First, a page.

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The Thief of Bagdad (1940)

Not Rated | | Adventure, Family, Fantasy | 25 December 1940 (USA)
After being tricked and cast out of Bagdad by the evil Jaffar, King Ahmad joins forces with a thief named Abu to reclaim his throne, the city, and the Princess he loves.

Writers:

Miles Malleson (screen play and dialogue), Lajos Biró (scenario by) (as Lajos Biro) | 1 more credit »
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On Disc

at Amazon

Won 3 Oscars. Another 3 nominations. See more awards »

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Cast

Complete credited cast:
Conrad Veidt ... Jaffar
Sabu ... Abu
June Duprez ... Princess
John Justin ... Ahmad
Rex Ingram ... Djinn
Miles Malleson ... Sultan
Morton Selten ... The Old King
Mary Morris ... Halima
Bruce Winston Bruce Winston ... The Merchant
Hay Petrie ... Astrologer
Adelaide Hall Adelaide Hall ... Singer
Roy Emerton Roy Emerton ... Jailer
Allan Jeayes Allan Jeayes ... The Story Teller
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Storyline

In Bagdad, the young and naive Sultan Ahmad is curious about the behavior of his people. The Grand Vizier Jaffar convinces Ahmad to walk through the city disguised as a subject to know his people. Then he seizes the power telling to the inhabitants that Ahmad has died while he sends his army to arrest the Sultan that is thrown into the dungeons and sentenced to death. Ahmad befriends the young thief Abu that helps him to escape from the prison. They flee to Basra and plan to travel abroad with Sinbad. However Ahmad stumbles upon the beautiful princess and they fall in love with each other. But the evil Jaffar has also traveled to Basra to propose to marry the princess. When they see each other, Jaffar uses magic to blind Ahmad and turn Abu into a dog. Is their love doomed? Written by Claudio Carvalho, Rio de Janeiro, Brazil

Plot Summary | Add Synopsis

Taglines:

THE WONDER of the Spider King...ten times human size ---yet Abu dares him to battle! (original poster) See more »


Certificate:

Not Rated | See all certifications »

Parents Guide:

View content advisory »
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Details

Country:

UK | USA

Language:

English

Release Date:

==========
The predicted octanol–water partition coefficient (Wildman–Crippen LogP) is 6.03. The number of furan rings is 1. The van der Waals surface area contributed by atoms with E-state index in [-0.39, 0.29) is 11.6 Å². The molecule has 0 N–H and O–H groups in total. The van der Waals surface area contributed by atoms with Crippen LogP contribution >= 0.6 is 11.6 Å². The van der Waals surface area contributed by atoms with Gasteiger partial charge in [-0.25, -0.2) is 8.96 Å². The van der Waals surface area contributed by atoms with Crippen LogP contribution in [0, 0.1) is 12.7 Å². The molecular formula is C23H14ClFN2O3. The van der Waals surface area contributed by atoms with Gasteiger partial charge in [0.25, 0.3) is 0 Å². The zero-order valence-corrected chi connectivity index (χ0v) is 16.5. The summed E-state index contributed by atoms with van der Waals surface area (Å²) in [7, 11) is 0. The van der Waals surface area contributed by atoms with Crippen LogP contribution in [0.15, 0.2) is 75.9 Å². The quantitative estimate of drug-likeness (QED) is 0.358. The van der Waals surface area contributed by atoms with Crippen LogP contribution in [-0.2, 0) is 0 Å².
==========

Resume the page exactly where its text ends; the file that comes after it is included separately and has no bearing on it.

25 December 1940 (USA) See more »

Also Known As:

Le voleur de Bagdad See more »

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Box Office

Gross USA:

$268,948
See more on IMDbPro »

Company Credits

Show more on IMDbPro »

Technical Specs

Runtime:

Sound Mix:

Mono (Western Electric Mirrophonic Recording)

Color:

Color (Technicolor)

Aspect Ratio:

1.37 : 1
See full technical specs »
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Did You Know?

Trivia

When filming began in the US, the stricter censorship codes of the Hays Office there were applied. One of the most obvious differences between the scenes shot in the UK and those filmed in the US is that the tops of the actresses' costumes were buttoned up all the way to satisfy the Hays Office. That kind of clue makes it easier to identify the US-shot scenes than trying to spot differences in the sets. See more »

Goofs

When the third wish is made and Ahmad disappears, the All-Seeing Eye which was in Abu's hands disappears as he searches for Ahmad. See more »

Quotes

[first lines]
Jaffar: The princess. Have you good news for me?
Halima: No, master.
Jaffar: Dead?
Halima: She's still asleep.
See more »

Connections

Remade as The Thief of Baghdad (1978) See more »

Soundtracks

Hungarian Lullabye
(uncredited)
Music by Miklós Rózsa
Lyrics by Zoltan Korda
Sung by Adelaide Hall
See more »

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User Reviews

 
Enchanting fairy tale!
26 December 1999 | by Nazi_Fighter_DavidSee all my reviews

"The Thief of Bagdad" is impressive in the shape of the evil magician Jaffar (Conrad Veidt). He plots with lies and magic spells to obtain the kingdom from its rightful ruler the young King Ahmad, and a gorgeous princess from her father...

He falls victim in the end, as all tyrants do (in books and legends) to love and of the common man whom he ignored, here embodied by the little thief (Sabu).

The armies of good and evil, black and white, are superbly realized in both visual and literary terms...

The script is poetic, simply and very beautiful... The costumes of the magician and his men rising and falling like the wings of black birds, attacking suddenly in the night to inflict destruction and create terror...

The radiant hero wears white turbans and robes, and his princess is dressed in pinks and pale blues...

For spectacular scenes it matched all that had gone before, while through its use of color, it brought to life a world such as had not seemed possible before...

With flying carpet and flying white horse, with a giant genie (excellently played by Rex Ingram), with evil wizards, and with the good acting of Sabu and Veidt, "The Thief of Bagdad" captures the quality and true atmosphere of the Arabian Nights...

The 1940 version remains the screen's finest fairy tale!


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